But Johnson suffered for her art. Penury was never far behind. At the end of her life, dying of breast cancer in Vancouver, she lived in poverty. Testifying to her public persona, Vancouver closed its public offices and flew its flags at half-mast on the day of her funeral. The Duke of Connaught, the Governor General, saw that her ashes were placed in Stanley Park. "Today her modest monument in Stanley Park still looks westward, a reminder of that fairer future which the paddler from Six Nations wished for Canada."

Drawing on post-colonial and feminist theory, Paddling Her Own Canoe is a theoretically sophisticated book and, mercifully, that theory does not intrude in what is also a very readable book. But as much as post-colonial and feminist theory leads to an original reading of the times and texts of Pauline Johnson, it also inhibits the authors. In the introduction Strong-Boag and Gerson address the question of what it means for two "Euro-Canadian feminist academics…to take up the story of a Mohawk-English Canadian woman." This is their answer: "Unlike First Nations people who, as Celia Haig-Brown has noted, ‘are border workers by the nature of their aboriginal claims and their persisting marginalization by Canadian society’ and ‘some non-Native people who choose to remain in the border area,’ we presume to be no more than occasional visitors. As visitors, we see our position as ‘speaking nearby,’ to borrow a phrase from Trinh T. Minh-ha."

Sensitive to the charge of appropriation and preferring to speak nearby, the authors lose a wonderful opportunity to explore Johnson herself. At the end of the book the reader leaves with a deeper understanding of imperial Canada and Johnson’s intellectual project, but not with a deeper understanding of Johnson. To be sure, the problem is one of sources: Johnson’s intimate records were destroyed. As a result, Strong-Boag and Gerson write, "we do not presume to know who Pauline Johnson was ‘under the skin.’" But the problem is also the authors’ reticence. At one point they argue that "it takes a poet to catch a poet, to capture the larger complexity of a woman whose many published writings took different stances in different situations." They then add that "however much we two professors apply our academic training to illuminate Johnson’s historical context and argue for her significance as a Canadian cultural figure, the most visceral connection belongs to First Nations women writers." This implies a standpoint epistemology – that only Native women can know Native women – and it underestimates one’s ability to make connections across time and space and difference of all kinds. Having situated themselves as occasional visitors who will only speak nearby, Strong-Boag and Gerson do not permit themselves to connect on a visceral level with Johnson, to explore that connection and share it. Yes, they are Euro-Canadian academics, but they are also human beings endowed with an imagination and with the ability to empathize with someone from a different era and from a different background. Mixed metaphors notwithstanding, they have – indeed, we all have – the ability to walk a mile in someone else’s shoes and, in the process, to get to know that person under the skin.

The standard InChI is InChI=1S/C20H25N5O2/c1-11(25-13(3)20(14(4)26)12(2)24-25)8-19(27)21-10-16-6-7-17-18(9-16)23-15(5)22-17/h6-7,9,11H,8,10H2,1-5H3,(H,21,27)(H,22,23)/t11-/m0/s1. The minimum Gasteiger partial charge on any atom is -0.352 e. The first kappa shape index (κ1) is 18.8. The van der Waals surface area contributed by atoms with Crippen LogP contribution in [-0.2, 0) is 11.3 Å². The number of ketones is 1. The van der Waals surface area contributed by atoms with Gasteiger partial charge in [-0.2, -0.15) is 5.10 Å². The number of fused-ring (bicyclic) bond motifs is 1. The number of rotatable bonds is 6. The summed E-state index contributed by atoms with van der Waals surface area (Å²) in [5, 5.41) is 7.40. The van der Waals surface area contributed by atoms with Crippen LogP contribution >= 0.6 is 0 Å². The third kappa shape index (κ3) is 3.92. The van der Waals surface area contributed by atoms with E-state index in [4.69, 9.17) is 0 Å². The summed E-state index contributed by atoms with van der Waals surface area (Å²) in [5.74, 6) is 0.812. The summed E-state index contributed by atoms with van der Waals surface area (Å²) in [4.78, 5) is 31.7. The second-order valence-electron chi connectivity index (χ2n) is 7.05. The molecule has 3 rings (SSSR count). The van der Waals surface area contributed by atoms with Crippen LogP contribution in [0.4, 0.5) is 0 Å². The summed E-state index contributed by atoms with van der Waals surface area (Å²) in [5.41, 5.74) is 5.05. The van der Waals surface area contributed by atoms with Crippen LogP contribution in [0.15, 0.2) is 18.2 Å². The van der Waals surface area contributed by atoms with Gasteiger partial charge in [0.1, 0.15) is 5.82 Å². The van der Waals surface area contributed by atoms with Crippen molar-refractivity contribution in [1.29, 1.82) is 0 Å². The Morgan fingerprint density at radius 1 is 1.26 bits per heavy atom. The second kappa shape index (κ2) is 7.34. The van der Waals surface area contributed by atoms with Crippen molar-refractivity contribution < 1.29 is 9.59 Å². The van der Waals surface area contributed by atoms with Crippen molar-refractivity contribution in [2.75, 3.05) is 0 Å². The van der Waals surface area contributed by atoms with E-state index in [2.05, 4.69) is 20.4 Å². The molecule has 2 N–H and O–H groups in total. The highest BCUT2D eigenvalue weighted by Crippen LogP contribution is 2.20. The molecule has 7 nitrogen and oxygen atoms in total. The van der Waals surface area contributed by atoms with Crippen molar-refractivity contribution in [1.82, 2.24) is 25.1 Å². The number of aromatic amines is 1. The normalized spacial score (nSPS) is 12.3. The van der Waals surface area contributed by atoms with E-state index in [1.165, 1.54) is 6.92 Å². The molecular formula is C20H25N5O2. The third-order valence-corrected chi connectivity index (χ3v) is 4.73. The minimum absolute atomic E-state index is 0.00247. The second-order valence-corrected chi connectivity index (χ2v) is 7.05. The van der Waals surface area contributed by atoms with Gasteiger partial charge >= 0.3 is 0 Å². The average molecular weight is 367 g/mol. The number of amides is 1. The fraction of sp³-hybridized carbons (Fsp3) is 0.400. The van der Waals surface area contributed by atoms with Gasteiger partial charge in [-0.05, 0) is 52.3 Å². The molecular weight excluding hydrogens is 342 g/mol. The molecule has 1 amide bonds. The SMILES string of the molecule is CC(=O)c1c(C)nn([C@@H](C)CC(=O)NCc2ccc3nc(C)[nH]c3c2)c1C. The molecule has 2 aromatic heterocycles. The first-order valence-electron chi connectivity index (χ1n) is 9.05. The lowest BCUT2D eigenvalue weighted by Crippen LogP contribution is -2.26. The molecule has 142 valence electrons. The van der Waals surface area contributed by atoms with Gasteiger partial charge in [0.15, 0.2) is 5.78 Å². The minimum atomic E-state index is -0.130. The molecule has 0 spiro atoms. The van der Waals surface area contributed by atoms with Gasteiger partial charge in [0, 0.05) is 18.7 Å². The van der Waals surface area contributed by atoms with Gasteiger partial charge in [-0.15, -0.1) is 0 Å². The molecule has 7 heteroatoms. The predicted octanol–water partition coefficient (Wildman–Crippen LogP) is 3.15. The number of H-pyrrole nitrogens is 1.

Donald Wright
Brock University